All together: House unanimously agrees to measure that lowers insulin cost


FRANKFORT, Ky. (KT) - The House unanimously approved a bill on Wednesday that would provide relief on the cost of insulin to more than 500,000 Kentuckians affected by diabetes.

“This is an excellent example of what this chamber can do, when we are at our very best,” said Rep. Patti Minter, D-Bowling Green, whose teenage son is diabetic.  “When we work together across the aisle, as brothers and sisters, as mothers and fathers, sons and daughters, grandfathers and grandmothers; to make sure that no one will have to lose limbs, lose kidneys, lose their lives to this disease.”  

The measure, sponsored by Rep. Danny Bentley, R-Russell, joined by more than 70 co-sponsors, would cap the price of insulin at $100 per month.  He told his colleagues, “I use insulin. A box of Lantus is over $300 dollars,” said Bentley. “So, if you use four boxes a month, that’s $1,200.”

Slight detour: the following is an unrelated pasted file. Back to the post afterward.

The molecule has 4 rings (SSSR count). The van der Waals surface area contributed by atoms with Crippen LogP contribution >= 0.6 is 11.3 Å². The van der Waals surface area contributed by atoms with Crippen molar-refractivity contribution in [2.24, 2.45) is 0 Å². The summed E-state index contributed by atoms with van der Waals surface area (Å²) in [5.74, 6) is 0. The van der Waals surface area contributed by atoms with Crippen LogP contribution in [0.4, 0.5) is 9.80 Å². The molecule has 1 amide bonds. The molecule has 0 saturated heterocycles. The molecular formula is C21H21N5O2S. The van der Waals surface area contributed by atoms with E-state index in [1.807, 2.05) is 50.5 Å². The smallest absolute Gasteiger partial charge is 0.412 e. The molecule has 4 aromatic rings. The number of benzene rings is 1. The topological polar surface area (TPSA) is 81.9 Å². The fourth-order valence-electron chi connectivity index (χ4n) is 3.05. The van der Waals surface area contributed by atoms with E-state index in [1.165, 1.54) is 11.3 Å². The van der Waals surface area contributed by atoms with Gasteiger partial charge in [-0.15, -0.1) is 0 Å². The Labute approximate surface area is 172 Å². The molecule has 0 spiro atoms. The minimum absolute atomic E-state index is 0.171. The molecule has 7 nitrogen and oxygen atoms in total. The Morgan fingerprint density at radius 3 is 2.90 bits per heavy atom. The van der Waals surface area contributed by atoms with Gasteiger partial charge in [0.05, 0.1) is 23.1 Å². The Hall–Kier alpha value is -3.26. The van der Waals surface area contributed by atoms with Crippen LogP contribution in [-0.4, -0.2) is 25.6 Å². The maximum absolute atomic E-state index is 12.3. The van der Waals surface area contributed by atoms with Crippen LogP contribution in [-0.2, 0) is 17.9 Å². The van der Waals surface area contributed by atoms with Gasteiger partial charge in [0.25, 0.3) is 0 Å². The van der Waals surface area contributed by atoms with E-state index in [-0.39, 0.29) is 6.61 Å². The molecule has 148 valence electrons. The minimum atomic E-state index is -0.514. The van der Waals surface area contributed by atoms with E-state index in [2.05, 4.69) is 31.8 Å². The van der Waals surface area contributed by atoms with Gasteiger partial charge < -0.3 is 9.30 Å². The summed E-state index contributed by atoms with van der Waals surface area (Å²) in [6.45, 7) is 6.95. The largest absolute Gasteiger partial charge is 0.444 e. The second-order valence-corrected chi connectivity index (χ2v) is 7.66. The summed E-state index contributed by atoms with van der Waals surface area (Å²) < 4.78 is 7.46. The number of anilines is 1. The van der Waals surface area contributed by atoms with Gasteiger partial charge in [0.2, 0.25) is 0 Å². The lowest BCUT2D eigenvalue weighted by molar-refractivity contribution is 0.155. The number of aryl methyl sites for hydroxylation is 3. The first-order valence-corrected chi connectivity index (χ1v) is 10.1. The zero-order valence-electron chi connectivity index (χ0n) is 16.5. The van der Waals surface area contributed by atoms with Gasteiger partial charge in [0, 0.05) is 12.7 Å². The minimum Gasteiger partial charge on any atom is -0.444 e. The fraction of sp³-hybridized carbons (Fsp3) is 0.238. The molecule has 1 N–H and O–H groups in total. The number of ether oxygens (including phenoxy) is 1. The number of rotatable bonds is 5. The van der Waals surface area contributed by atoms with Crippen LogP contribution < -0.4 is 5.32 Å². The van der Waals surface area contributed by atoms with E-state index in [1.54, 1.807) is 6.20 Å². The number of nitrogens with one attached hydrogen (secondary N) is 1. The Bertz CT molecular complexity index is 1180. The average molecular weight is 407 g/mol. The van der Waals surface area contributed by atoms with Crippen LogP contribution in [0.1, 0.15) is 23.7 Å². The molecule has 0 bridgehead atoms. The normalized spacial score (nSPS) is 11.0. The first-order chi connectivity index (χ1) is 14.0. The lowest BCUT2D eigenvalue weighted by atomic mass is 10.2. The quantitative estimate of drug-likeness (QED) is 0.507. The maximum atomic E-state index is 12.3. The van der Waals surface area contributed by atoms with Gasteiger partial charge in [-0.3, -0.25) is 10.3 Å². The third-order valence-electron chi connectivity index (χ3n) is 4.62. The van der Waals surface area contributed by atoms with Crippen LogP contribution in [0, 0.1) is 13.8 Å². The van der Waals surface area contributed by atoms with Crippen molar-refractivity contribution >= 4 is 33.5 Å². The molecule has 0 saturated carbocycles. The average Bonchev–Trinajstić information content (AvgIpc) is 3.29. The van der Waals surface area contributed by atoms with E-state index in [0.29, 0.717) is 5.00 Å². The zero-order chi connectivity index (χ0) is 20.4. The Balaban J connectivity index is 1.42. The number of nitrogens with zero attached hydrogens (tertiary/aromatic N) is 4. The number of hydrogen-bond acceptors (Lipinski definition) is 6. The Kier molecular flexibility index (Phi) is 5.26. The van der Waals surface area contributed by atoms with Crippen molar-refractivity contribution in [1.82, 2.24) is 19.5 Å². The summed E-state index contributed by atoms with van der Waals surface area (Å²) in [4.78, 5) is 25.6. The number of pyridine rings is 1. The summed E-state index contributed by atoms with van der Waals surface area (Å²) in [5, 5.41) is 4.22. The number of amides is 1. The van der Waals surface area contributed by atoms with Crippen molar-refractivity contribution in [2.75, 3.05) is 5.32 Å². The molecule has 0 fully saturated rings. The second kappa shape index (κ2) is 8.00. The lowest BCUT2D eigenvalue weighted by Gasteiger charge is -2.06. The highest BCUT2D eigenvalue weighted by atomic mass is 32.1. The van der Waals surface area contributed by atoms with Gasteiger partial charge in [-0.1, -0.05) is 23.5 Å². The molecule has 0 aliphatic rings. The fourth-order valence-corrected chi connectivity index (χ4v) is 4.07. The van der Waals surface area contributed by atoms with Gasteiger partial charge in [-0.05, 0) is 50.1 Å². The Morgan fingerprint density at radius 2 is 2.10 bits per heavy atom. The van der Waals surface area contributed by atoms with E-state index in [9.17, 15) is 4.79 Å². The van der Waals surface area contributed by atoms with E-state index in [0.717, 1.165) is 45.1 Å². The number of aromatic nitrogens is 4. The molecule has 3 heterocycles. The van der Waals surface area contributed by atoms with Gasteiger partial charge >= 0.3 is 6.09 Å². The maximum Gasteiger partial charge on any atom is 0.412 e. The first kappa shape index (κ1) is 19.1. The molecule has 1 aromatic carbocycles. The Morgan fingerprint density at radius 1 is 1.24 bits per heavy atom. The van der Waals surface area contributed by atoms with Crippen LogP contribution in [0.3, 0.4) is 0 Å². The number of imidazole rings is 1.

Rep. Charles Booker, D-Louisville, who is also diabetic, said some people have had to choose between food and insulin, due to its current high cost. 

“Making sure Kentuckians can get this life-saving drug without worrying about how much money they have in their pocket, is not a partisan thing.  It’s something we all should strive for, and this is a moment we should all say this is true.”

Bentley said the most important thing is that everybody joined in for a unanimous vote. 

“Both parties came together, the races came together, everybody came together, because that’s what it’s all about – mankind.”

The vote was 92-0, so the bill now heads to the Senate, where Bentley says he is optimistic of its chances.  “I’m sure with the bi-partisan support over here, and the Governor supporting it, I’m sure it’ll have a lot of support over there, too; because you have 500,000 people that you have to take care of, the best you can.”

Bentley called the measure just a start.  “West Virginia has just approved a bill capping the costs at $25, although there are stipulations, and we’re not done with this bill yet.”

He says while Colorado was the first state to enact such legislation, more than half of the states are currently working on the issue.

Bentley says this could mean the difference between life and death.  “I’ve been behind that pharmacy counter for 44 years.  There have been many prescriptions I gave to people.  If they didn’t have money, I made sure they had insulin going out the door.”


The legislation is House Bill 12.



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